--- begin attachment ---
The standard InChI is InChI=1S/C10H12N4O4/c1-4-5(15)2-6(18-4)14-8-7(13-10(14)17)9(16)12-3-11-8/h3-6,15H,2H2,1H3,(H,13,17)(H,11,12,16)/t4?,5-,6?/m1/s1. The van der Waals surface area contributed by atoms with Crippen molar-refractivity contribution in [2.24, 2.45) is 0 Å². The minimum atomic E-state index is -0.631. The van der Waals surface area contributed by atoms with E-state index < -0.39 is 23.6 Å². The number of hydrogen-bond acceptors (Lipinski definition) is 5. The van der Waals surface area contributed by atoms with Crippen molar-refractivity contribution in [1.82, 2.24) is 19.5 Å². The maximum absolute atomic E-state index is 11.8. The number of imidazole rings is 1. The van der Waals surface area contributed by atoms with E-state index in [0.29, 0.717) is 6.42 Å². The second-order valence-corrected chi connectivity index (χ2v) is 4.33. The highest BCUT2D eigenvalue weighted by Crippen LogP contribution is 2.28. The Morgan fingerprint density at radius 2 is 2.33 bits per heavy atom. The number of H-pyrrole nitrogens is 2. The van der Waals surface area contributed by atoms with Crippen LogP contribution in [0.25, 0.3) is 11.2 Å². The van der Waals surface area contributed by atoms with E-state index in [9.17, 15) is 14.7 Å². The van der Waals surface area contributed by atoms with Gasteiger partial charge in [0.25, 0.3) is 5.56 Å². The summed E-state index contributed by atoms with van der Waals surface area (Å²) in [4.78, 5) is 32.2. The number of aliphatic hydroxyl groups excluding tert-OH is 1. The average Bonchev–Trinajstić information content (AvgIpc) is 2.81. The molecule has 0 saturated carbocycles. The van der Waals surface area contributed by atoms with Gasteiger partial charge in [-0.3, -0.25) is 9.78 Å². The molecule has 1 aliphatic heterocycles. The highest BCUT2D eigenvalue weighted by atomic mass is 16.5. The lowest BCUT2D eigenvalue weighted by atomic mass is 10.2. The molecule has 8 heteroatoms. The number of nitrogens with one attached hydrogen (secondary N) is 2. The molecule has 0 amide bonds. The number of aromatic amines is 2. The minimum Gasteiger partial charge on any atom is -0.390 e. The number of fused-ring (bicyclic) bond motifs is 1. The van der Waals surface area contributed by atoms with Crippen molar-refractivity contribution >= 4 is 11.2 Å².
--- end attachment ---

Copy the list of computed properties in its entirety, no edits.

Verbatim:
The standard InChI is InChI=1S/C10H12N4O4/c1-4-5(15)2-6(18-4)14-8-7(13-10(14)17)9(16)12-3-11-8/h3-6,15H,2H2,1H3,(H,13,17)(H,11,12,16)/t4?,5-,6?/m1/s1. The van der Waals surface area contributed by atoms with Crippen molar-refractivity contribution in [2.24, 2.45) is 0 Å². The minimum atomic E-state index is -0.631. The van der Waals surface area contributed by atoms with E-state index < -0.39 is 23.6 Å². The number of hydrogen-bond acceptors (Lipinski definition) is 5. The van der Waals surface area contributed by atoms with Crippen molar-refractivity contribution in [1.82, 2.24) is 19.5 Å². The maximum absolute atomic E-state index is 11.8. The number of imidazole rings is 1. The van der Waals surface area contributed by atoms with E-state index in [0.29, 0.717) is 6.42 Å². The second-order valence-corrected chi connectivity index (χ2v) is 4.33. The highest BCUT2D eigenvalue weighted by Crippen LogP contribution is 2.28. The Morgan fingerprint density at radius 2 is 2.33 bits per heavy atom. The number of H-pyrrole nitrogens is 2. The van der Waals surface area contributed by atoms with Crippen LogP contribution in [0.25, 0.3) is 11.2 Å². The van der Waals surface area contributed by atoms with E-state index in [9.17, 15) is 14.7 Å². The van der Waals surface area contributed by atoms with Gasteiger partial charge in [0.25, 0.3) is 5.56 Å². The summed E-state index contributed by atoms with van der Waals surface area (Å²) in [4.78, 5) is 32.2. The number of aliphatic hydroxyl groups excluding tert-OH is 1. The average Bonchev–Trinajstić information content (AvgIpc) is 2.81. The molecule has 0 saturated carbocycles. The van der Waals surface area contributed by atoms with Gasteiger partial charge in [-0.3, -0.25) is 9.78 Å². The molecule has 1 aliphatic heterocycles. The highest BCUT2D eigenvalue weighted by atomic mass is 16.5. The lowest BCUT2D eigenvalue weighted by atomic mass is 10.2. The molecule has 8 heteroatoms. The number of nitrogens with one attached hydrogen (secondary N) is 2. The molecule has 0 amide bonds. The number of aromatic amines is 2. The minimum Gasteiger partial charge on any atom is -0.390 e. The number of fused-ring (bicyclic) bond motifs is 1. The van der Waals surface area contributed by atoms with Crippen molar-refractivity contribution >= 4 is 11.2 Å².